Kagame awards two retired Ghanaian Generals with National Order of Bravery

By Théophile Niyitegeka
On 5 July 2022 at 07:28

President Paul Kagame has awarded the National Order of Bravery to two retired Ghanaian soldiers for their role in saving lives during the 1994 Genocide against the Tutsi.

The duo include Henry Kwami Anyidoho and Joseph Narh Adinkra who held the rank of Major General as they served under the United Nations Assistance Mission for Rwanda (MINUAR) during Genocide against Tutsi which took lives of more than 1 million victims.

Gen Henry Kwami Anyidoho served as MINUAR Deputy Mission Commander and Commanded Ghanaian contingent under this mission while Gen Joseph Null Andinkra was a commanding officer of Ghanaian battalion.

The ceremony was held on Monday 4th July 2022 as Rwanda marked the 28th Liberation Day.

The National Order of Bravery (Indengabaganizi) is conferred to an individual or group of individuals who, in an exemplary way, demonstrated outstanding supreme acts of self-sacrifice in saving the life of one or many people.

Both Generals are commended for exemplary leadership and unfailing bravery where they ordered forces to continue protecting civilians who fled to them when other countries had withdrawn troops.

Maj Gen Anyidoho expressed delight to have received the medal as Rwanda celebrates the 28th Liberation Day and dedicated it to heroes who paid their ultimate price to liberate Rwanda as well as Ghanaians and Rwandans who lost their lives.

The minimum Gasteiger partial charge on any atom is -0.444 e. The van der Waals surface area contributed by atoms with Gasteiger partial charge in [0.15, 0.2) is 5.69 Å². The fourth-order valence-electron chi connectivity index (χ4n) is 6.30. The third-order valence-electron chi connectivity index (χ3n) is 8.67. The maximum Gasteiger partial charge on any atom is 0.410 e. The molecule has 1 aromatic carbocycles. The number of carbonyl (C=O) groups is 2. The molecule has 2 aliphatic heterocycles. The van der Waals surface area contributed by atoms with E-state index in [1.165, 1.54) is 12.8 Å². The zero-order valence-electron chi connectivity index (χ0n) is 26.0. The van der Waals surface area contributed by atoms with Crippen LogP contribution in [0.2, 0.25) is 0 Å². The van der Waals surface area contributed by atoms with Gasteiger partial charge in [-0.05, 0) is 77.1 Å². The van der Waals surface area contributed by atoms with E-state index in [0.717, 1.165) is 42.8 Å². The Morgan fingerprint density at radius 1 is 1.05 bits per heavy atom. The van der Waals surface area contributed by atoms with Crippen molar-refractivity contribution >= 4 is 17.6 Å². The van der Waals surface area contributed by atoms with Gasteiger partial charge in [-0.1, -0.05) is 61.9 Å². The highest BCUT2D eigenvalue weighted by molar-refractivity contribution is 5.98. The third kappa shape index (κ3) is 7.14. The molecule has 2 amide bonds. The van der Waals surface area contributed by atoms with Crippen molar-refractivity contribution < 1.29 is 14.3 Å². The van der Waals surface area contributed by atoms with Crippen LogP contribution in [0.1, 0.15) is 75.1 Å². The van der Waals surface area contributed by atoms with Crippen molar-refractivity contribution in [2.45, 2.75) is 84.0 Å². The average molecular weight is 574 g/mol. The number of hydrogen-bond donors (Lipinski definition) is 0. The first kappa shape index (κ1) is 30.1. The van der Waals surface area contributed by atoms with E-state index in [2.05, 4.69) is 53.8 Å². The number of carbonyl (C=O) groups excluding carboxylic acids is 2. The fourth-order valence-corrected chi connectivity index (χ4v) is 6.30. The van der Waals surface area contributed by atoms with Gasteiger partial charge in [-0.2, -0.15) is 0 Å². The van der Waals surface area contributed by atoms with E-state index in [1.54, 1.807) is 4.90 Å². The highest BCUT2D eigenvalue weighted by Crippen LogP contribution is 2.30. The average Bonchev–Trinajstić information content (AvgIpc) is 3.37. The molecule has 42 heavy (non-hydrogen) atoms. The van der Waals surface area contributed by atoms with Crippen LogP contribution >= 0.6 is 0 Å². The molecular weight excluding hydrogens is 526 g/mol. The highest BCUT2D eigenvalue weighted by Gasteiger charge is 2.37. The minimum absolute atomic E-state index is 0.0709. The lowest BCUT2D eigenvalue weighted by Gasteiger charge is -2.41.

“At the time, the United Nations in new York was contemplating the decision to close down its mission in Rwanda in view of the deteriorating security situation. I said to myself as an African General who played a role in the mission, we cannot turn our backs on Rwanda.

I said, this is time that Rwandans need us the most. I therefore sought and obtained the approval from the Government of Ghana to retain a residual force to assist in addressing the deteriorating security situation in whichever way possible,” he said.

Gen Anyidoho also commended Rwanda’s remarkable progress for the past 28 years and Rwandans for leaving the past behind to move together along the development journey.

He said that the experiences of Rwandans also left lessons to the whole world which should prioritize peacekeeping as a pillar for development and advised African countries to always strive for peace irrespective of whatever differences.

President Kagame hailed the courage of the retiring soldiers for having chosen to stay in Rwanda instead of abandoning civilians who fled to them.

He revealed that the award presented to them did not come by accident as it was planned for long.

“I congratulate you, and thank you for your dedication and commitment. Where others fled or were withdrawn by their governments, leaving Rwandans to their fate, these officers remained and continued to lead their men and women, and did what was right to do,” he said.

“Through you, I convey our deep appreciation to the Government and people of Ghana for this decision. The Ghanaian battalion saved countless lives, under the most difficult circumstances. And there is no soldier involved who does not carry invisible wounds in his heart, to this day. A genocide produces no heroes. Simply doing one’s duty required exceptional courage, like these Generals did. Most failed the test. These officers did not,” added Kagame.

Ghana has around 850 troops deployed under MINUAR during Genocide against Tutsi.

President Kagame conferring the National Order of Bravery to Gen Joseph Narh Adinkra was also commended for exemplary leadership to protect civilians during Genocide against Tutsi.
President Kagame awarding the National Order of Bravery to Gen Henry Kwami Anyidoho who served as the Ghanaian contingent commander during the 1994 Genocide against the Tutsi.
President Kagame (in the middle) with retired Ghanaian Generals after receiving the National Order of Bravery.
President Kagame hailed the two retired Ghanaian Generals for having decided to the the right thing.